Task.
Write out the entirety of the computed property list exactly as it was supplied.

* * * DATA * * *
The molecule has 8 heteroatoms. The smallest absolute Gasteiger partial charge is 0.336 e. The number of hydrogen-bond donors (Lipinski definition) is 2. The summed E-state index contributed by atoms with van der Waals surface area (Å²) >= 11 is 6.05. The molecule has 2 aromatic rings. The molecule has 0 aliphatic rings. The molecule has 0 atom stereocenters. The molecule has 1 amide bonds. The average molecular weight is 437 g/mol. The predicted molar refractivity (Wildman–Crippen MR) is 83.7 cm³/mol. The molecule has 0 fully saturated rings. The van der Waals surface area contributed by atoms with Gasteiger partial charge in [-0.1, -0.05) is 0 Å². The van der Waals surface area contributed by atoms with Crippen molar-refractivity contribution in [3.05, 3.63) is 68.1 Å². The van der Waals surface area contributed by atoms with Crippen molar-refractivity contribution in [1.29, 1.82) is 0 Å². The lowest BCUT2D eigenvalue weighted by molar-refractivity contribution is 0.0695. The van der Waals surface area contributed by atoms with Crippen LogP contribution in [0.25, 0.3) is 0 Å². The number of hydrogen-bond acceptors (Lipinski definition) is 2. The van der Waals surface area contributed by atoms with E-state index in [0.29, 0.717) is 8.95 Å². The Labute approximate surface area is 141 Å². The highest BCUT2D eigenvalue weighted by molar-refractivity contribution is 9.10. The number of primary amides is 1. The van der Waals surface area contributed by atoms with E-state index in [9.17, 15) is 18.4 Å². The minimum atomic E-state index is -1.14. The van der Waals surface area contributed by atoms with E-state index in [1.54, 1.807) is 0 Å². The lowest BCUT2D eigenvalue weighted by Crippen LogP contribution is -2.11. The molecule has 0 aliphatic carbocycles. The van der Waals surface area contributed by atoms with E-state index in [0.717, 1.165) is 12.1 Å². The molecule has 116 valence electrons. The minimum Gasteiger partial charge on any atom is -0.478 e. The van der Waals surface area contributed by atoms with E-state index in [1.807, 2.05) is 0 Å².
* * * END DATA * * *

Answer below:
The molecule has 8 heteroatoms. The smallest absolute Gasteiger partial charge is 0.336 e. The number of hydrogen-bond donors (Lipinski definition) is 2. The summed E-state index contributed by atoms with van der Waals surface area (Å²) >= 11 is 6.05. The molecule has 2 aromatic rings. The molecule has 0 aliphatic rings. The molecule has 0 atom stereocenters. The molecule has 1 amide bonds. The average molecular weight is 437 g/mol. The predicted molar refractivity (Wildman–Crippen MR) is 83.7 cm³/mol. The molecule has 0 fully saturated rings. The van der Waals surface area contributed by atoms with Gasteiger partial charge in [-0.1, -0.05) is 0 Å². The van der Waals surface area contributed by atoms with Crippen molar-refractivity contribution in [3.05, 3.63) is 68.1 Å². The van der Waals surface area contributed by atoms with Crippen molar-refractivity contribution in [1.29, 1.82) is 0 Å². The lowest BCUT2D eigenvalue weighted by molar-refractivity contribution is 0.0695. The van der Waals surface area contributed by atoms with Crippen LogP contribution in [0.25, 0.3) is 0 Å². The number of hydrogen-bond acceptors (Lipinski definition) is 2. The van der Waals surface area contributed by atoms with E-state index in [0.29, 0.717) is 8.95 Å². The Labute approximate surface area is 141 Å². The highest BCUT2D eigenvalue weighted by molar-refractivity contribution is 9.10. The number of primary amides is 1. The van der Waals surface area contributed by atoms with E-state index in [9.17, 15) is 18.4 Å². The minimum atomic E-state index is -1.14. The van der Waals surface area contributed by atoms with E-state index in [1.54, 1.807) is 0 Å². The lowest BCUT2D eigenvalue weighted by Crippen LogP contribution is -2.11. The molecule has 0 aliphatic carbocycles. The van der Waals surface area contributed by atoms with E-state index in [0.717, 1.165) is 12.1 Å². The molecule has 116 valence electrons. The minimum Gasteiger partial charge on any atom is -0.478 e. The van der Waals surface area contributed by atoms with E-state index in [1.807, 2.05) is 0 Å².